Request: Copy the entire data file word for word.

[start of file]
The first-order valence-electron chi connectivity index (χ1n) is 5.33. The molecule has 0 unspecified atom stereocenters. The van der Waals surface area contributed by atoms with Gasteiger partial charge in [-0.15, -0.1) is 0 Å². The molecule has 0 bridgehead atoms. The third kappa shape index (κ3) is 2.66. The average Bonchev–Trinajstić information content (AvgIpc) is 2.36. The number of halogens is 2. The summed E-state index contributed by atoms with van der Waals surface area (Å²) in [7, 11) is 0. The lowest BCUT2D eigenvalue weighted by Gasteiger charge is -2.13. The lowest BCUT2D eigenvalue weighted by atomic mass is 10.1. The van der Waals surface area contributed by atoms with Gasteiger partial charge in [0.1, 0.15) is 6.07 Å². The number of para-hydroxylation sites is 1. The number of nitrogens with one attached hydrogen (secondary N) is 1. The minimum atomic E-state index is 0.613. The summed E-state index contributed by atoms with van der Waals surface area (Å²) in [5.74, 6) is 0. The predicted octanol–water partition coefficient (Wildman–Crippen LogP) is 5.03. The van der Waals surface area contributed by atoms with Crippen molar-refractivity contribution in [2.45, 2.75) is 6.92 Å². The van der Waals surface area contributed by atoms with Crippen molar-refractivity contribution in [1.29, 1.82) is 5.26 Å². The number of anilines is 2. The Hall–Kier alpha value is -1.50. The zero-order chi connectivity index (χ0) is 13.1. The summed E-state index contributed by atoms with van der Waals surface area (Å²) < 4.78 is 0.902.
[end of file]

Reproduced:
The first-order valence-electron chi connectivity index (χ1n) is 5.33. The molecule has 0 unspecified atom stereocenters. The van der Waals surface area contributed by atoms with Gasteiger partial charge in [-0.15, -0.1) is 0 Å². The molecule has 0 bridgehead atoms. The third kappa shape index (κ3) is 2.66. The average Bonchev–Trinajstić information content (AvgIpc) is 2.36. The number of halogens is 2. The summed E-state index contributed by atoms with van der Waals surface area (Å²) in [7, 11) is 0. The lowest BCUT2D eigenvalue weighted by Gasteiger charge is -2.13. The lowest BCUT2D eigenvalue weighted by atomic mass is 10.1. The van der Waals surface area contributed by atoms with Gasteiger partial charge in [0.1, 0.15) is 6.07 Å². The number of para-hydroxylation sites is 1. The number of nitrogens with one attached hydrogen (secondary N) is 1. The minimum atomic E-state index is 0.613. The summed E-state index contributed by atoms with van der Waals surface area (Å²) in [5.74, 6) is 0. The predicted octanol–water partition coefficient (Wildman–Crippen LogP) is 5.03. The van der Waals surface area contributed by atoms with Crippen molar-refractivity contribution in [2.45, 2.75) is 6.92 Å². The van der Waals surface area contributed by atoms with Crippen molar-refractivity contribution in [1.29, 1.82) is 5.26 Å². The number of anilines is 2. The Hall–Kier alpha value is -1.50. The zero-order chi connectivity index (χ0) is 13.1. The summed E-state index contributed by atoms with van der Waals surface area (Å²) < 4.78 is 0.902.